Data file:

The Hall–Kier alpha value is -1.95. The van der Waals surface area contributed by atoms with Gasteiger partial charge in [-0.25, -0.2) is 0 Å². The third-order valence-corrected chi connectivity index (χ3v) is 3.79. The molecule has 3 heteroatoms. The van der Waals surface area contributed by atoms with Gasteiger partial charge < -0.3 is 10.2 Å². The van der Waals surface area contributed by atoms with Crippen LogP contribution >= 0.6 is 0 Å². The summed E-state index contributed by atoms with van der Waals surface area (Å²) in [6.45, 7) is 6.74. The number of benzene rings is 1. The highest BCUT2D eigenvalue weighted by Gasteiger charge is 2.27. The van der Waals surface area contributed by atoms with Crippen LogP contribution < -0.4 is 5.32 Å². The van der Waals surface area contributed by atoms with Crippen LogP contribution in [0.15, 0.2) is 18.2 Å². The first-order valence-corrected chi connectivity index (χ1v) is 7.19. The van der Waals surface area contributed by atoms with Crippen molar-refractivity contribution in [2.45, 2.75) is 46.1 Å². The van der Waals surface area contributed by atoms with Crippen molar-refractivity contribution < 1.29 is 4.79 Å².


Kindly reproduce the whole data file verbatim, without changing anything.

The Hall–Kier alpha value is -1.95. The van der Waals surface area contributed by atoms with Gasteiger partial charge in [-0.25, -0.2) is 0 Å². The third-order valence-corrected chi connectivity index (χ3v) is 3.79. The molecule has 3 heteroatoms. The van der Waals surface area contributed by atoms with Gasteiger partial charge < -0.3 is 10.2 Å². The van der Waals surface area contributed by atoms with Crippen LogP contribution >= 0.6 is 0 Å². The summed E-state index contributed by atoms with van der Waals surface area (Å²) in [6.45, 7) is 6.74. The number of benzene rings is 1. The highest BCUT2D eigenvalue weighted by Gasteiger charge is 2.27. The van der Waals surface area contributed by atoms with Crippen LogP contribution < -0.4 is 5.32 Å². The van der Waals surface area contributed by atoms with Crippen LogP contribution in [0.15, 0.2) is 18.2 Å². The first-order valence-corrected chi connectivity index (χ1v) is 7.19. The van der Waals surface area contributed by atoms with Crippen molar-refractivity contribution in [2.45, 2.75) is 46.1 Å². The van der Waals surface area contributed by atoms with Crippen molar-refractivity contribution < 1.29 is 4.79 Å².